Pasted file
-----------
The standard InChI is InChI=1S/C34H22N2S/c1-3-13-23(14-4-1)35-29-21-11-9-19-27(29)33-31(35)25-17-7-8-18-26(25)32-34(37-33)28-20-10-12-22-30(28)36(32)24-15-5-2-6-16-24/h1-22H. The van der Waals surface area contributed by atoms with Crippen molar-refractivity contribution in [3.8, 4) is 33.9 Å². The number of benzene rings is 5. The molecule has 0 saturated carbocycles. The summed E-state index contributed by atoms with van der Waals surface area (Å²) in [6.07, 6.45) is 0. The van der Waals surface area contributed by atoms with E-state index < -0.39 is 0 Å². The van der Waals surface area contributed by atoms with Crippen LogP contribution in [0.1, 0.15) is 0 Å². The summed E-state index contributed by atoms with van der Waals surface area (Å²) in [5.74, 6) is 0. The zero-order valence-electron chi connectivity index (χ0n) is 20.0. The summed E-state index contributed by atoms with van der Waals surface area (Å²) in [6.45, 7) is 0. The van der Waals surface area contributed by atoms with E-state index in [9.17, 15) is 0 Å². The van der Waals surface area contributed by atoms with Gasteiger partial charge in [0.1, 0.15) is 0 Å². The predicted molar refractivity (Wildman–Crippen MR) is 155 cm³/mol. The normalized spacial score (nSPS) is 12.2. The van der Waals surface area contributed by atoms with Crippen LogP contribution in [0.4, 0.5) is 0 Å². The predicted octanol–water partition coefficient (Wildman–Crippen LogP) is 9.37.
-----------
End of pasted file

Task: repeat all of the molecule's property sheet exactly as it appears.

The standard InChI is InChI=1S/C34H22N2S/c1-3-13-23(14-4-1)35-29-21-11-9-19-27(29)33-31(35)25-17-7-8-18-26(25)32-34(37-33)28-20-10-12-22-30(28)36(32)24-15-5-2-6-16-24/h1-22H. The van der Waals surface area contributed by atoms with Crippen molar-refractivity contribution in [3.8, 4) is 33.9 Å². The number of benzene rings is 5. The molecule has 0 saturated carbocycles. The summed E-state index contributed by atoms with van der Waals surface area (Å²) in [6.07, 6.45) is 0. The van der Waals surface area contributed by atoms with E-state index < -0.39 is 0 Å². The van der Waals surface area contributed by atoms with Crippen LogP contribution in [0.1, 0.15) is 0 Å². The summed E-state index contributed by atoms with van der Waals surface area (Å²) in [5.74, 6) is 0. The zero-order valence-electron chi connectivity index (χ0n) is 20.0. The summed E-state index contributed by atoms with van der Waals surface area (Å²) in [6.45, 7) is 0. The van der Waals surface area contributed by atoms with E-state index in [9.17, 15) is 0 Å². The van der Waals surface area contributed by atoms with Gasteiger partial charge in [0.1, 0.15) is 0 Å². The predicted molar refractivity (Wildman–Crippen MR) is 155 cm³/mol. The normalized spacial score (nSPS) is 12.2. The van der Waals surface area contributed by atoms with Crippen LogP contribution in [0.4, 0.5) is 0 Å². The predicted octanol–water partition coefficient (Wildman–Crippen LogP) is 9.37.